Linda Figg and Company Build Bridges that are Functional Works of Art

Spanning the Imagination

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To Linda Figg, bridges aren’t just a way to travel from one spot to another. She sees each structure as a work of art, a storyteller, a lasting symbol of a place and time.

“Bridges connect people to each other and their dreams,” said Figg, president and chief executive officer of Tallahassee-based FIGG Bridge Group. “The beauty of a bridge tells the story of the quality of life in a community.”

Figg’s own connection with bridges began as a child who loved creating things, like sewing her own clothes and climbing trees, where she would sit for hours a day, “dreaming of building things high in the air.”

Those dreams led to her life’s work — building bridges that are considered works of art. At 55, Figg runs an international company with construction values totaling more than $14 billion.

With cables that resemble giant sails, the FIGG-designed I-275 Bob Graham Sunshine Skyway — spanning Tampa Bay —is one of Florida’s most iconic bridges.


Launched by her father, Eugene Figg Jr., four decades ago, FIGG has its headquarters in Tallahassee, but the firm also has regional offices in Alabama, Texas, Colorado, Minnesota and Philadelphia and currently has eight field offices.

The company has specialized in the design, inspection, management and construction of bridges in 42 states and six countries — Canada, Saudi Arabia, Colombia, Guyana, Brazil and Venezuela.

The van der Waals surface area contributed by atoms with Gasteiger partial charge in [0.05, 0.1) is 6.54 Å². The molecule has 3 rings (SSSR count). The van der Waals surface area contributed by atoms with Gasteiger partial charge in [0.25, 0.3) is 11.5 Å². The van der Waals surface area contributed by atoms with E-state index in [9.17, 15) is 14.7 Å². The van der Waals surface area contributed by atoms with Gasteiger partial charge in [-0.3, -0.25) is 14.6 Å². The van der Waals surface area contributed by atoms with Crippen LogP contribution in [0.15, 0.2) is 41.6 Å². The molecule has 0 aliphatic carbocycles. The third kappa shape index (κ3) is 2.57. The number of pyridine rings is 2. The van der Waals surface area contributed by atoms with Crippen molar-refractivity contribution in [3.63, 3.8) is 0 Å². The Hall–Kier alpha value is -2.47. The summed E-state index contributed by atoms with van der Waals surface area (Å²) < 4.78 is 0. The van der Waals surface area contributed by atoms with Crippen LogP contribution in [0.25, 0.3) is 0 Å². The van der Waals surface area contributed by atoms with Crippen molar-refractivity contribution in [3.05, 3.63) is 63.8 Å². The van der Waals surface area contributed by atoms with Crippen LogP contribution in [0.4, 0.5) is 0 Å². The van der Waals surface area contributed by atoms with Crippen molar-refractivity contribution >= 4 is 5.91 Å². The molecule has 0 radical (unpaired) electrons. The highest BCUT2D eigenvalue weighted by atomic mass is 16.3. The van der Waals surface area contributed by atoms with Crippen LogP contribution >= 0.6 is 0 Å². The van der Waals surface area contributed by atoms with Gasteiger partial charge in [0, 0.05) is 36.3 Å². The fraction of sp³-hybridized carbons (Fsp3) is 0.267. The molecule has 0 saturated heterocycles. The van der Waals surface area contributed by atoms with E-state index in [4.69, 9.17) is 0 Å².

The Honolulu Rail Transit Project


Some of FIGG’s bridges span emerald-green waters (Seven Mile Bridge in the Florida Keys), sweeping mountain vistas (Blue Ridge Mountain Parkway’s Linn Cove Viaduct in North Carolina), red rock formations (U.S. 191’s Colorado River Bridge in Moab, Utah) and busy city streets (AirTrain JFK at John F. Kennedy International Airport in New York City).

FIGG has created bridges with stunning views (Penobscot Narrows Bridge Observatory in Waldo and Hancock counties, Maine), wildlife mosaics (Broadway Bridge in Daytona Beach) and the artwork of American Indians (Four Bears Bridge in New Town, North Dakota).

The firm has more than 355 awards of excellence, including three Presidential Awards through the National Endowment for the Arts. One of those bridges is the I-275 Bob Graham Sunshine Skyway Bridge across Tampa Bay, with spans reminiscent of a sailboat. Sen. Graham called it a “state-of-the-art” design.

“What we are trying to do is create lasting impressions,” said Figg, a Tallahassee native.

FIGG bridges have been on the covers of more than 300 books and magazines and featured on TV shows including “Modern Marvels,” PBS programs and “National Geographic.”

Chances are you’ve driven across FIGG structures somewhere in Florida or elsewhere in the country. If not, one of their latest projects is the first in Figg’s hometown.

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